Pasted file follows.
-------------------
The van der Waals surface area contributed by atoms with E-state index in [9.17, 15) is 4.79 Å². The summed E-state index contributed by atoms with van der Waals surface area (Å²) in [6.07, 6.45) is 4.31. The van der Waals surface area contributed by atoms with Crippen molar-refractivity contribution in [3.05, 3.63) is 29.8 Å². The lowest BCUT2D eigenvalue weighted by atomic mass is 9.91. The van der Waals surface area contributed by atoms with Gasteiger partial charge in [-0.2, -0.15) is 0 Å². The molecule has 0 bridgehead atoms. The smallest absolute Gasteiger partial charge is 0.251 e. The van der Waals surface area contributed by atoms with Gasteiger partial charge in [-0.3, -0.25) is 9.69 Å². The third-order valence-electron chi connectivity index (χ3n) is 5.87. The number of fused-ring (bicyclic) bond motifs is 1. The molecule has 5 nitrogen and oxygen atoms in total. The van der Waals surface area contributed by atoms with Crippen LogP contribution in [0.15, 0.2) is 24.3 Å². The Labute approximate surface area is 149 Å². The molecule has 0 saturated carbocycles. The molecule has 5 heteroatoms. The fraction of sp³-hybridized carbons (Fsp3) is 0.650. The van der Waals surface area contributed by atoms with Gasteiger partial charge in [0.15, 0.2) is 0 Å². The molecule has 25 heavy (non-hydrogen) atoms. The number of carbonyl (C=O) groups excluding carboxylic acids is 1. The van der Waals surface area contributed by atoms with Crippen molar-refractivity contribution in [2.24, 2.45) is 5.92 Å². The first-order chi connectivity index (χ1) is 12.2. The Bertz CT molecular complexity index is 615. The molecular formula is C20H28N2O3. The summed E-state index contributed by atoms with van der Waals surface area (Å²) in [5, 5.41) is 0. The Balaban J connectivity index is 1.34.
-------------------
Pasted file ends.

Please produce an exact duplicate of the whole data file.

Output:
The van der Waals surface area contributed by atoms with E-state index in [9.17, 15) is 4.79 Å². The summed E-state index contributed by atoms with van der Waals surface area (Å²) in [6.07, 6.45) is 4.31. The van der Waals surface area contributed by atoms with Crippen molar-refractivity contribution in [3.05, 3.63) is 29.8 Å². The lowest BCUT2D eigenvalue weighted by atomic mass is 9.91. The van der Waals surface area contributed by atoms with Gasteiger partial charge in [-0.2, -0.15) is 0 Å². The molecule has 0 bridgehead atoms. The smallest absolute Gasteiger partial charge is 0.251 e. The van der Waals surface area contributed by atoms with Gasteiger partial charge in [-0.3, -0.25) is 9.69 Å². The third-order valence-electron chi connectivity index (χ3n) is 5.87. The number of fused-ring (bicyclic) bond motifs is 1. The molecule has 5 nitrogen and oxygen atoms in total. The van der Waals surface area contributed by atoms with Crippen LogP contribution in [0.15, 0.2) is 24.3 Å². The Labute approximate surface area is 149 Å². The molecule has 0 saturated carbocycles. The molecule has 5 heteroatoms. The fraction of sp³-hybridized carbons (Fsp3) is 0.650. The van der Waals surface area contributed by atoms with Gasteiger partial charge in [0.15, 0.2) is 0 Å². The molecule has 25 heavy (non-hydrogen) atoms. The number of carbonyl (C=O) groups excluding carboxylic acids is 1. The van der Waals surface area contributed by atoms with Crippen molar-refractivity contribution in [2.24, 2.45) is 5.92 Å². The first-order chi connectivity index (χ1) is 12.2. The Bertz CT molecular complexity index is 615. The molecular formula is C20H28N2O3. The summed E-state index contributed by atoms with van der Waals surface area (Å²) in [5, 5.41) is 0. The Balaban J connectivity index is 1.34.